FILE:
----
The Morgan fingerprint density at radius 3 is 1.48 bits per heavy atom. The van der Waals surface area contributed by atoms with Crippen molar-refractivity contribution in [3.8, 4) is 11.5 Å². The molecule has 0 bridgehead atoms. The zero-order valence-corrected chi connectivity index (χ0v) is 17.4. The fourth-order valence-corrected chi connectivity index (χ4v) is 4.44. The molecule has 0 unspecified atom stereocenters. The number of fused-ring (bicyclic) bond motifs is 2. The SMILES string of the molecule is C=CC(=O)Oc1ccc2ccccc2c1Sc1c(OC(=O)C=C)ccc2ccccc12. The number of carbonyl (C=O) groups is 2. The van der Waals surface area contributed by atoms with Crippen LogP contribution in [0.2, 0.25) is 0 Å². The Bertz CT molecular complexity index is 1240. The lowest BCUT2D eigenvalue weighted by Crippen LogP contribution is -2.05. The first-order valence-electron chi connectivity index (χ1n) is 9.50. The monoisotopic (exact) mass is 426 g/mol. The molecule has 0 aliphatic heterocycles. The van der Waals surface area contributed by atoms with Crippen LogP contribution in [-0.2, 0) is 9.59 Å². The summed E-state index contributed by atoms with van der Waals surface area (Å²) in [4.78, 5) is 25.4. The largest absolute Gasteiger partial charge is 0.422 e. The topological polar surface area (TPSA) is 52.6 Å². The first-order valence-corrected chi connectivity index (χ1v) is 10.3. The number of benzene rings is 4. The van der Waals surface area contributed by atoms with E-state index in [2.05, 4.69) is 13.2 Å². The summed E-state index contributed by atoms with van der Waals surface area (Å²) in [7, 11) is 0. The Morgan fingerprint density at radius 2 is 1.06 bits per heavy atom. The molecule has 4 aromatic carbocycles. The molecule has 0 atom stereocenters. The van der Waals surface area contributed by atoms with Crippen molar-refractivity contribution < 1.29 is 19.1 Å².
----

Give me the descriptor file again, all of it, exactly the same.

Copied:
The Morgan fingerprint density at radius 3 is 1.48 bits per heavy atom. The van der Waals surface area contributed by atoms with Crippen molar-refractivity contribution in [3.8, 4) is 11.5 Å². The molecule has 0 bridgehead atoms. The zero-order valence-corrected chi connectivity index (χ0v) is 17.4. The fourth-order valence-corrected chi connectivity index (χ4v) is 4.44. The molecule has 0 unspecified atom stereocenters. The number of fused-ring (bicyclic) bond motifs is 2. The SMILES string of the molecule is C=CC(=O)Oc1ccc2ccccc2c1Sc1c(OC(=O)C=C)ccc2ccccc12. The number of carbonyl (C=O) groups is 2. The van der Waals surface area contributed by atoms with Crippen LogP contribution in [0.2, 0.25) is 0 Å². The Bertz CT molecular complexity index is 1240. The lowest BCUT2D eigenvalue weighted by Crippen LogP contribution is -2.05. The first-order valence-electron chi connectivity index (χ1n) is 9.50. The monoisotopic (exact) mass is 426 g/mol. The molecule has 0 aliphatic heterocycles. The van der Waals surface area contributed by atoms with Crippen LogP contribution in [-0.2, 0) is 9.59 Å². The summed E-state index contributed by atoms with van der Waals surface area (Å²) in [4.78, 5) is 25.4. The largest absolute Gasteiger partial charge is 0.422 e. The topological polar surface area (TPSA) is 52.6 Å². The first-order valence-corrected chi connectivity index (χ1v) is 10.3. The number of benzene rings is 4. The van der Waals surface area contributed by atoms with E-state index in [2.05, 4.69) is 13.2 Å². The summed E-state index contributed by atoms with van der Waals surface area (Å²) in [7, 11) is 0. The Morgan fingerprint density at radius 2 is 1.06 bits per heavy atom. The molecule has 4 aromatic carbocycles. The molecule has 0 atom stereocenters. The van der Waals surface area contributed by atoms with Crippen molar-refractivity contribution < 1.29 is 19.1 Å².